The year the book appeared, she predicted in a New York Times op-ed that, if rising inequality and middle-class stagnation continued, America could eventually face a civilizational collapse like the one that destroyed the Venetian republic. A year later, in The Atlantic, she argued that “if capitalism doesn’t deliver for the middle class, then the middle class will eventually opt for something else.” She had seen how, in Russia, a rigged system can erode people’s faith in liberal values—and how, as the West became more unequal, a similar sense of disenchantment had set in. “That reality,” she says, “is behind the nativist, angry, parochial movements that are challenging the liberal order today.”

Freeland’s writing not only reflects her intellectual journey but also provides a blueprint for how Canada might respond to the crises of the present. In the last two years, nations such as the US and the United Kingdom, which once acted as ballasts for this country, have suddenly floundered, creating an opportunity for Freeland to step forward. “Maintaining the intentional rules-based order and the global trade system is a huge project,” she says, “and we are on the front lines.”

Freeland’s negotiation strategy can be boiled down to three principles: persuade but don’t provoke, seek allies where you can, and ground your arguments in facts rather than ideology.

Before the NAFTA challenge, Freeland had already proven herself an adept negotiator. After the 2015 electoral sweep that vaulted the Liberals to majority status, Freeland, then two years into her political career, became minister of international trade. Her first major order of business was finalizing the Comprehensive Economic and Trade Agreement between Canada and the European Union. A legacy project from Stephen Harper’s time in office, CETA is the country’s biggest trade deal since NAFTA, and it’s expected to remove tariffs on 99 percent of goods that pass between Canada and the European common market. To build consensus for the deal, Freeland toured in skeptical parts of the continent, such as Germany and Austria. When, in October 2016, talks broke down in Wallonia, a francophone region of Belgium, Freeland conducted an outreach blitz, enlisting every Liberal MP with passable French to call Walloon government officials. In late October, she helped hammer out a grueling eleventh-hour compromise.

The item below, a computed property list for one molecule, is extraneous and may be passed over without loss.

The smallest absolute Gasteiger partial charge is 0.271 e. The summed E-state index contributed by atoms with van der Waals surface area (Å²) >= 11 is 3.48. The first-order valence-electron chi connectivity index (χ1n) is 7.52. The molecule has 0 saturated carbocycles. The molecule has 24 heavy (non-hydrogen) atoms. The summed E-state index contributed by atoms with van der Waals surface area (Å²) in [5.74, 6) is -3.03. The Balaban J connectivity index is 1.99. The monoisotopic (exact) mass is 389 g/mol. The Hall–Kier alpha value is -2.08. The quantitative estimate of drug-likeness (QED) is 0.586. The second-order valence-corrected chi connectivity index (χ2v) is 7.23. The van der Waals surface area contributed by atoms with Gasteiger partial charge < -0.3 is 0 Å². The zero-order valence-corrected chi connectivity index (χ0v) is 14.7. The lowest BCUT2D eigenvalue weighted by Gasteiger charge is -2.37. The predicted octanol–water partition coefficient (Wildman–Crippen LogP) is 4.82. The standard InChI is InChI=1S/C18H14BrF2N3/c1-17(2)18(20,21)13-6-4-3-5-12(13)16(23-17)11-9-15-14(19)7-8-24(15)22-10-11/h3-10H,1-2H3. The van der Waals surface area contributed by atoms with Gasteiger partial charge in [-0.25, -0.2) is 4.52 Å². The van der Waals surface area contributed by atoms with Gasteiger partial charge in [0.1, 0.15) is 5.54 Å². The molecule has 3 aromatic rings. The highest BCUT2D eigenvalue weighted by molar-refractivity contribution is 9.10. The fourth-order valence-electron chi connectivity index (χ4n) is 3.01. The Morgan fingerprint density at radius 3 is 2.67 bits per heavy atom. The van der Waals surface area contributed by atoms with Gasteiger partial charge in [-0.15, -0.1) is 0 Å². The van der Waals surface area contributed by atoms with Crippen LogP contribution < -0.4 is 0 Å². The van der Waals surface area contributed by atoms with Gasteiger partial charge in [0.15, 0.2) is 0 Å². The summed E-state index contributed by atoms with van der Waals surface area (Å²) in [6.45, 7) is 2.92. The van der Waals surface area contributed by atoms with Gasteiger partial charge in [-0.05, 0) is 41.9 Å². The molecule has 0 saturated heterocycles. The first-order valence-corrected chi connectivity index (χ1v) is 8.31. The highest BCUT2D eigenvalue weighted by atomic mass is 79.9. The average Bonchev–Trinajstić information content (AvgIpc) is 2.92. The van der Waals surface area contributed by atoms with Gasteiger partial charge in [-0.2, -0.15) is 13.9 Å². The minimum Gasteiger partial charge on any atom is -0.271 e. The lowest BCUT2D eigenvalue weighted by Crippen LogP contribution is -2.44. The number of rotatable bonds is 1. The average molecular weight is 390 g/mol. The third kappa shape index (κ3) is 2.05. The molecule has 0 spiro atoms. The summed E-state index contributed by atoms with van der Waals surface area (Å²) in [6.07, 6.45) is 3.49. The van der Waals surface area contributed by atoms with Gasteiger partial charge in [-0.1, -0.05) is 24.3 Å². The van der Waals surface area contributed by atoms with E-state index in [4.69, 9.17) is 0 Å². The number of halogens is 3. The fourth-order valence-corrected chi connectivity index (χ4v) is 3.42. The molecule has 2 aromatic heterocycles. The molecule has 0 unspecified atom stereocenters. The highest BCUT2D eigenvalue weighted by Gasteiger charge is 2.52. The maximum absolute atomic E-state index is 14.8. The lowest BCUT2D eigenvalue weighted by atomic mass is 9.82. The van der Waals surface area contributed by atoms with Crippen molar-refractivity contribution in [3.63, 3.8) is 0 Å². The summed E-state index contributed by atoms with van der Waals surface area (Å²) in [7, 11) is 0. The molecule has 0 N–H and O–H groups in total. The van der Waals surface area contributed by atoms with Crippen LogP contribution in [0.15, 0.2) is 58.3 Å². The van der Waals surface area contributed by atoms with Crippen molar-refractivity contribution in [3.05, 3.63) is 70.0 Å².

On October 31, 2016, only weeks after the Wallonia breakdown, Freeland appeared in the Canadian parliamentary press gallery and announced that CETA would go through. “It’s possible to have policies that are about building bridges and not building walls,” she said. She also discussed the merits of an “open society,” Canada’s status as both a “trading” and “immigrant nation,” and the “dangerous” protectionist rhetoric coming from south of the border as the US presidential race neared its final week.

While finalizing CETA, Freeland had eked out a victory through sheer force of will; salvaging NAFTA, however, is a more daunting task. With Mulroney’s help, she has come to understand this challenge as a massive human-resources endeavour. According to Derek Burney, a Mulroney-era diplomat and trade negotiator, the former prime minister’s conversations with Freeland are often about messaging. “We talk about how for thirty-five US states, Canada is the number-one customer,” says Burney. “The government has got to get that message across.”

By early 2017, Freeland, now minister of foreign affairs, had spearheaded another outreach campaign. Canadian politicians made hundreds of trips to the US, meeting with federal lawmakers, state governments, business leaders, labour unions, and agricultural boards. Finance minister Bill Morneau travelled to Indiana to schmooze with city and state officials; transport minister Marc Garneau visited Florida, where he’d previously worked; and trade minister François-Philippe Champagne returned to Ohio, where he’d gone to school. The goal was to push a single point: millions of American jobs depend on the trade relationship with Canada.